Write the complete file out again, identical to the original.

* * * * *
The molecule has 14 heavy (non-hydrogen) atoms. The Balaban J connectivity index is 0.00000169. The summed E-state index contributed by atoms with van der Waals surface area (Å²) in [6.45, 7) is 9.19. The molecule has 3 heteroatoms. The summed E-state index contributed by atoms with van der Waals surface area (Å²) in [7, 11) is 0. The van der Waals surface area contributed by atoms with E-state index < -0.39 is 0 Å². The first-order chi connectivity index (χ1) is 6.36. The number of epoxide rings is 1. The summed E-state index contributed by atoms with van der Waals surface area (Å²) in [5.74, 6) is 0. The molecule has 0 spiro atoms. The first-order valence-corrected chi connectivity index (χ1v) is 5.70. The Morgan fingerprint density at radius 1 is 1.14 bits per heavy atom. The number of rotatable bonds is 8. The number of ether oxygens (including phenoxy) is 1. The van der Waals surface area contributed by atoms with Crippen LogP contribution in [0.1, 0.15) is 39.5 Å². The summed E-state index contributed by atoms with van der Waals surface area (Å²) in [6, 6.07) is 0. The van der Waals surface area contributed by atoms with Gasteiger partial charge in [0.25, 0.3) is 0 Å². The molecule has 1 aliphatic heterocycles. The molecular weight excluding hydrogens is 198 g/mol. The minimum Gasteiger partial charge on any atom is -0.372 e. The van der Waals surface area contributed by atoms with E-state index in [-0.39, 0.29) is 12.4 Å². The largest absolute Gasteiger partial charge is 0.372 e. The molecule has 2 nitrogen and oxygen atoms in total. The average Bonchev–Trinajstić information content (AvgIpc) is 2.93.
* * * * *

The molecule has 14 heavy (non-hydrogen) atoms. The Balaban J connectivity index is 0.00000169. The summed E-state index contributed by atoms with van der Waals surface area (Å²) in [6.45, 7) is 9.19. The molecule has 3 heteroatoms. The summed E-state index contributed by atoms with van der Waals surface area (Å²) in [7, 11) is 0. The van der Waals surface area contributed by atoms with E-state index < -0.39 is 0 Å². The first-order chi connectivity index (χ1) is 6.36. The number of epoxide rings is 1. The summed E-state index contributed by atoms with van der Waals surface area (Å²) in [5.74, 6) is 0. The molecule has 0 spiro atoms. The first-order valence-corrected chi connectivity index (χ1v) is 5.70. The Morgan fingerprint density at radius 1 is 1.14 bits per heavy atom. The number of rotatable bonds is 8. The number of ether oxygens (including phenoxy) is 1. The van der Waals surface area contributed by atoms with Crippen LogP contribution in [0.1, 0.15) is 39.5 Å². The summed E-state index contributed by atoms with van der Waals surface area (Å²) in [6, 6.07) is 0. The van der Waals surface area contributed by atoms with Gasteiger partial charge in [0.25, 0.3) is 0 Å². The molecule has 1 aliphatic heterocycles. The molecular weight excluding hydrogens is 198 g/mol. The minimum Gasteiger partial charge on any atom is -0.372 e. The van der Waals surface area contributed by atoms with E-state index in [-0.39, 0.29) is 12.4 Å². The largest absolute Gasteiger partial charge is 0.372 e. The molecule has 2 nitrogen and oxygen atoms in total. The average Bonchev–Trinajstić information content (AvgIpc) is 2.93.